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Social Accounting

Social accounting is a method by which a business seeks to place a value on the impact on
society of its operations. This might include the following impacts on the environment:
waste; the effect on society of the packaging it produces; and how much fuel it uses in its
company cars. It can also include the effect on the local community who might have to live in
the shadow of its premises, and how it engages with the community, its customers and
workforce.
Key Principles of Social Accounting:
1. Multi-perspective: encompassing the views of people and groups that are important to
the organisation.
2. Comprehensive: inclusive of all activities of an organisation.
3. Comparative: able to be viewed in the light of other organisations and addressing the
same issues within same organisation over time.
4. Regular: done on an ongoing basis at regular intervals.
5. Verified: checked by people external to the organisation.
6. Disclosed: readily available to others inside and outside of the organisation.
The process of social accounting.
Step 1 Planning: In the first stage of social accounting, the organisation clarifies its mission,
objectives and activities as well as its underpinning values. It also analyses its stakeholders
through completing a ‘stakeholder map’. These exercises help the organisation to make
explicit what it does, why and how it does it, and who it works with and whom it seeks to
benefit.
Step 2 Accounting: In this phase, an organisation decides the ‘scope’ or focus of the social
accounts, especially if it will build a comprehensive picture over time. The organisation then
sets up ways of collecting relevant information over a period of time to report on
performance and impact against its values and its objectives, encompassing both quantitative
and qualitative. The information is then brought together and analysed.
Step 3 Reporting and audit: The information that was collected, collated and analysed in
Step 2 is brought together in a single document, which serves as a draft of the social
accounts. People from outside the organisation (a Social Audit Panel) then review this
document to check that the report is based on information that has been properly gathered and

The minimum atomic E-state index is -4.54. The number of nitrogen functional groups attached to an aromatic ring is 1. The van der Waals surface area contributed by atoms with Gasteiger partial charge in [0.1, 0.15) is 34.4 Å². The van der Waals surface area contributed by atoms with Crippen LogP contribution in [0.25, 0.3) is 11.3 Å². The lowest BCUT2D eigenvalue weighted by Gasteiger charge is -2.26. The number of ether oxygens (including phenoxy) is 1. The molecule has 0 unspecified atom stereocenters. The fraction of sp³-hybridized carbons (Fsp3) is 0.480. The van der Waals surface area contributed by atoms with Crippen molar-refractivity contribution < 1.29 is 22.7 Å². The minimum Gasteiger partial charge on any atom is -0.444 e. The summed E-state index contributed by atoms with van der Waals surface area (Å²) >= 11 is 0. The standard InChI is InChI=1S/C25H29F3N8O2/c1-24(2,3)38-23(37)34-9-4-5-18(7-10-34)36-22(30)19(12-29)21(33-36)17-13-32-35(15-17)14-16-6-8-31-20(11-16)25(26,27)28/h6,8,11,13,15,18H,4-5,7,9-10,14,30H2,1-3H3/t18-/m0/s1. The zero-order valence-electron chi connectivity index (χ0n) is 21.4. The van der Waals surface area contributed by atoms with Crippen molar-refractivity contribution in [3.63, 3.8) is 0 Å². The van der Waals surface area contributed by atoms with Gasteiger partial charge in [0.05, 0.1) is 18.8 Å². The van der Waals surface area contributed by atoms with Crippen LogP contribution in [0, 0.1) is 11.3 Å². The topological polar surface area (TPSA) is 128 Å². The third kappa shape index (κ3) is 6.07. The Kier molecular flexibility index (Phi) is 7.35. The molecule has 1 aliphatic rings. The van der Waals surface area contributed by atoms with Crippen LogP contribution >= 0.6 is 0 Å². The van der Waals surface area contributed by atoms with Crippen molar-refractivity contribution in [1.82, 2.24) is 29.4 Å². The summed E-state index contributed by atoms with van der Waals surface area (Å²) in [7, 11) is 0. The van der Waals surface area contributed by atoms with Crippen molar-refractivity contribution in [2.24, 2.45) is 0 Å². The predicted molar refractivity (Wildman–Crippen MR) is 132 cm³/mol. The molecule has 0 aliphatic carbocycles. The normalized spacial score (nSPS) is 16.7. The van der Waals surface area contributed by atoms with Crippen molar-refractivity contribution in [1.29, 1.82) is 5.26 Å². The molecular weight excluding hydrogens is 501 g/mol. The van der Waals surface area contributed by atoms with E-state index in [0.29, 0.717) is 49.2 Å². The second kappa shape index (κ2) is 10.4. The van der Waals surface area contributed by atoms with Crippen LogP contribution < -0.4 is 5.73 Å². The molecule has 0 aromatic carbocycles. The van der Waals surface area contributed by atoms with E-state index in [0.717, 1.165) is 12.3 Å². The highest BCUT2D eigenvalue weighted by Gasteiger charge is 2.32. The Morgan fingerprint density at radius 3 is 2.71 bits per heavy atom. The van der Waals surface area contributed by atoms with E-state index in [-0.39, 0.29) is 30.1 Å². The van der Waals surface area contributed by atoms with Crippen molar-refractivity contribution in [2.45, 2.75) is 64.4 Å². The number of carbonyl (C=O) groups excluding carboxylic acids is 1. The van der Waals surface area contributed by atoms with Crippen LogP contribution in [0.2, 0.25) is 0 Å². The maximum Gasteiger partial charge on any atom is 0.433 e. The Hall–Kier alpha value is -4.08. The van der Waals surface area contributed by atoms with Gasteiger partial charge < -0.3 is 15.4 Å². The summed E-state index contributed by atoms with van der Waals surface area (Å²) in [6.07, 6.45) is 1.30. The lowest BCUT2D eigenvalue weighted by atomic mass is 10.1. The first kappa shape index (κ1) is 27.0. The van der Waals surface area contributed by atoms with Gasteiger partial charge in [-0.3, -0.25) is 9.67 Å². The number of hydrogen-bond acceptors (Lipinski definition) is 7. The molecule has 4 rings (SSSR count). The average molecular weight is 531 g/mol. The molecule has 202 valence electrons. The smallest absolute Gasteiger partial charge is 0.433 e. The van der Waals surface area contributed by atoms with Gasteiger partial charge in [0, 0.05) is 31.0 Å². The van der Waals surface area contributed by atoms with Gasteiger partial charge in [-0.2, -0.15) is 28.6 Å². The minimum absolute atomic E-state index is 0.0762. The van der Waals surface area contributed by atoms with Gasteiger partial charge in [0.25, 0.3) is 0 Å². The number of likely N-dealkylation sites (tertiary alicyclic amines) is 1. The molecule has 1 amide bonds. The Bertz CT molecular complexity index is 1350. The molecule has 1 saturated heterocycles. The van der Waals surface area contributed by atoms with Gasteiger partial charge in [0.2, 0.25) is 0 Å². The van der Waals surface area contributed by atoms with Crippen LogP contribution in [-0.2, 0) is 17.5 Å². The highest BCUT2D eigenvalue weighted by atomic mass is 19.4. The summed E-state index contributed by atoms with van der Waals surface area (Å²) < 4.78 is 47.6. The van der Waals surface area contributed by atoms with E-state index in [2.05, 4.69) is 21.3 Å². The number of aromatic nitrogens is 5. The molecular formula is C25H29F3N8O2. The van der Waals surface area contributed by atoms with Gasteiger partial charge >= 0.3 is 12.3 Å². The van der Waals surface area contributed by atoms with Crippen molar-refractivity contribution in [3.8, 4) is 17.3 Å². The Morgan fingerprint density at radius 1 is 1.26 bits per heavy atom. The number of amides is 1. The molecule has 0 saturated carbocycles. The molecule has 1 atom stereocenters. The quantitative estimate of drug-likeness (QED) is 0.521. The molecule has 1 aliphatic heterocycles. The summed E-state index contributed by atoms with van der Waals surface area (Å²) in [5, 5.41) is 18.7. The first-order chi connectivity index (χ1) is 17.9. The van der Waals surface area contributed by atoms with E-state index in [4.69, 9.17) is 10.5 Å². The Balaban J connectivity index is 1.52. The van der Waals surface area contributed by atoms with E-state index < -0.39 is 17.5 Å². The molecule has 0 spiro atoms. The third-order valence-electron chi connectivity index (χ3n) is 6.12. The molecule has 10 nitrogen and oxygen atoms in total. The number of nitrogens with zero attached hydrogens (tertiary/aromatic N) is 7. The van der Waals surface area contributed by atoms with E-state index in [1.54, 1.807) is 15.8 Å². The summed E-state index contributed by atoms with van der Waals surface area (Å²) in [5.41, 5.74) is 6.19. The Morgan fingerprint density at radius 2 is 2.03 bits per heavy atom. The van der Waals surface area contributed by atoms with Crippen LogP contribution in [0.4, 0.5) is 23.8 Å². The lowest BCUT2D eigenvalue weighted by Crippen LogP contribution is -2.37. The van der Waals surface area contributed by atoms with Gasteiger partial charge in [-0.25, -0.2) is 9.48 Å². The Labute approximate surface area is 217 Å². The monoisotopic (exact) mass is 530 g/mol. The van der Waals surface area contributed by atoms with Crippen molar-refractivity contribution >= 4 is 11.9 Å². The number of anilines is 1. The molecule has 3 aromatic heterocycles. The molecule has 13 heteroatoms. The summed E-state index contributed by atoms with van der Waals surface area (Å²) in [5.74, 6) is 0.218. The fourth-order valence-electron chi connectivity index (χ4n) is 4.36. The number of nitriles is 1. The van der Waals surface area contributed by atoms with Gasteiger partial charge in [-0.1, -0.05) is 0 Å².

interpreted. When the Panel is satisfied with the report and its findings, the organisation can
make its report available to the stakeholders and wider public in full or as a shorter summary.
Social Accounting and Audit is really about examining the ‘social, environmental and
economic’ performance and impact of an organisation. There are a variety of key terms
which are included in the glossary as part of the new, revised manual.

Potential benefits
As social accounting examines the social, environmental and economic
performance and impact of an organisation, it can offer an organisation a
method for obtaining a holistic and regular process of examining both how it is
doing (performance) and what its effects are on people, communities, and the
environment (impact).

Customers, service users, or clients can be involved with the social accounting
process and thereby feed their perspectives into the organisation’s planning and
measurement process. These individuals or groups can also request/ read social
accounts to know more about organisation.

Social accounting can feed into strategic planning, as it offers an organisation


the ability to systematically review its strengths and areas for improvement.

Organisations have a great deal of flexibility within the framework. They may go
through the process in different ways, and report on the process differently,
tailoring it to fit their needs and requirements. An organisation can choose to
report on any indicators that it sees fit, thereby making it possible to fit many
‘proving and improving’ tools within the framework, including quality systems or
indicators of impact that are required by purchasers, funders, or lenders.

There is flexibility in the time scale for completing the process and in building up
to a comprehensive set of accounts. The full process can be done in stages over
two or more years if the organisation focuses on different aspects of its activities
or objectives in each year. This is only recommended if the whole picture will be
complete within a reasonable timeframe.

The external validation process can be an important reality check on the


information the organisation has gathered.

Having a verified and comprehensive statement of the organisation’s impact and


performance can help in reporting to funders/investors, reporting to stakeholders
and in compiling annual reports.